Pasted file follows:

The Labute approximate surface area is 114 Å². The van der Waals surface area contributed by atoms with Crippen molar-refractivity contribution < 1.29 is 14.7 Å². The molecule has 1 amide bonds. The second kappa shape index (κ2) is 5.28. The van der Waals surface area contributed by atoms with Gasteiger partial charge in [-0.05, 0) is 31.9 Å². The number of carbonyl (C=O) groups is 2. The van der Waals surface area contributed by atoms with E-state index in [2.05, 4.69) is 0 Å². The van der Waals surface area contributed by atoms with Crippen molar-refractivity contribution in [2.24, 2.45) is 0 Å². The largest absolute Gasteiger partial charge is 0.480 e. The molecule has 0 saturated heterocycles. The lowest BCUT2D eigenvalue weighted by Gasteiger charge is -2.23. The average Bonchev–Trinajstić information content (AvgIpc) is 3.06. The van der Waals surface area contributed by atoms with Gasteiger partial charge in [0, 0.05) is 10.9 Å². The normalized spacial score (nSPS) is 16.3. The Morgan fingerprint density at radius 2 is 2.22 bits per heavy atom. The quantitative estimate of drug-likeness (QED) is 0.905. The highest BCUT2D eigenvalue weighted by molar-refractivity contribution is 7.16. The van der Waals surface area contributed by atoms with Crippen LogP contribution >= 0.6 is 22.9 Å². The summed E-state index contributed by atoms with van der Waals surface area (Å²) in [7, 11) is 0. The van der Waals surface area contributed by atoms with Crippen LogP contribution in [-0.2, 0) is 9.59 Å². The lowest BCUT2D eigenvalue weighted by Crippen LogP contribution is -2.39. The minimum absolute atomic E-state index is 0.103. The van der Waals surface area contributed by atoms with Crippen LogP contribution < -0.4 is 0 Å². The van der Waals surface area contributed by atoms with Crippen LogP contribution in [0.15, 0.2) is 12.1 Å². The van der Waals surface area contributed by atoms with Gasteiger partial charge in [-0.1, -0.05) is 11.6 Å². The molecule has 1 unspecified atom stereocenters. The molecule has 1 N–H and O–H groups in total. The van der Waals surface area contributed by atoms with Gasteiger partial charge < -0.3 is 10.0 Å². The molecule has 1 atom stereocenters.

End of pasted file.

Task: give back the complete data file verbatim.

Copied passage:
The Labute approximate surface area is 114 Å². The van der Waals surface area contributed by atoms with Crippen molar-refractivity contribution < 1.29 is 14.7 Å². The molecule has 1 amide bonds. The second kappa shape index (κ2) is 5.28. The van der Waals surface area contributed by atoms with Gasteiger partial charge in [-0.05, 0) is 31.9 Å². The number of carbonyl (C=O) groups is 2. The van der Waals surface area contributed by atoms with E-state index in [2.05, 4.69) is 0 Å². The van der Waals surface area contributed by atoms with Crippen molar-refractivity contribution in [2.24, 2.45) is 0 Å². The largest absolute Gasteiger partial charge is 0.480 e. The molecule has 0 saturated heterocycles. The lowest BCUT2D eigenvalue weighted by Gasteiger charge is -2.23. The average Bonchev–Trinajstić information content (AvgIpc) is 3.06. The van der Waals surface area contributed by atoms with Gasteiger partial charge in [0, 0.05) is 10.9 Å². The normalized spacial score (nSPS) is 16.3. The Morgan fingerprint density at radius 2 is 2.22 bits per heavy atom. The quantitative estimate of drug-likeness (QED) is 0.905. The highest BCUT2D eigenvalue weighted by molar-refractivity contribution is 7.16. The van der Waals surface area contributed by atoms with Crippen LogP contribution >= 0.6 is 22.9 Å². The summed E-state index contributed by atoms with van der Waals surface area (Å²) in [7, 11) is 0. The van der Waals surface area contributed by atoms with Crippen LogP contribution in [-0.2, 0) is 9.59 Å². The lowest BCUT2D eigenvalue weighted by Crippen LogP contribution is -2.39. The minimum absolute atomic E-state index is 0.103. The van der Waals surface area contributed by atoms with Crippen LogP contribution < -0.4 is 0 Å². The van der Waals surface area contributed by atoms with Crippen LogP contribution in [0.15, 0.2) is 12.1 Å². The van der Waals surface area contributed by atoms with Gasteiger partial charge in [-0.1, -0.05) is 11.6 Å². The molecule has 1 unspecified atom stereocenters. The molecule has 1 N–H and O–H groups in total. The van der Waals surface area contributed by atoms with Gasteiger partial charge < -0.3 is 10.0 Å². The molecule has 1 atom stereocenters.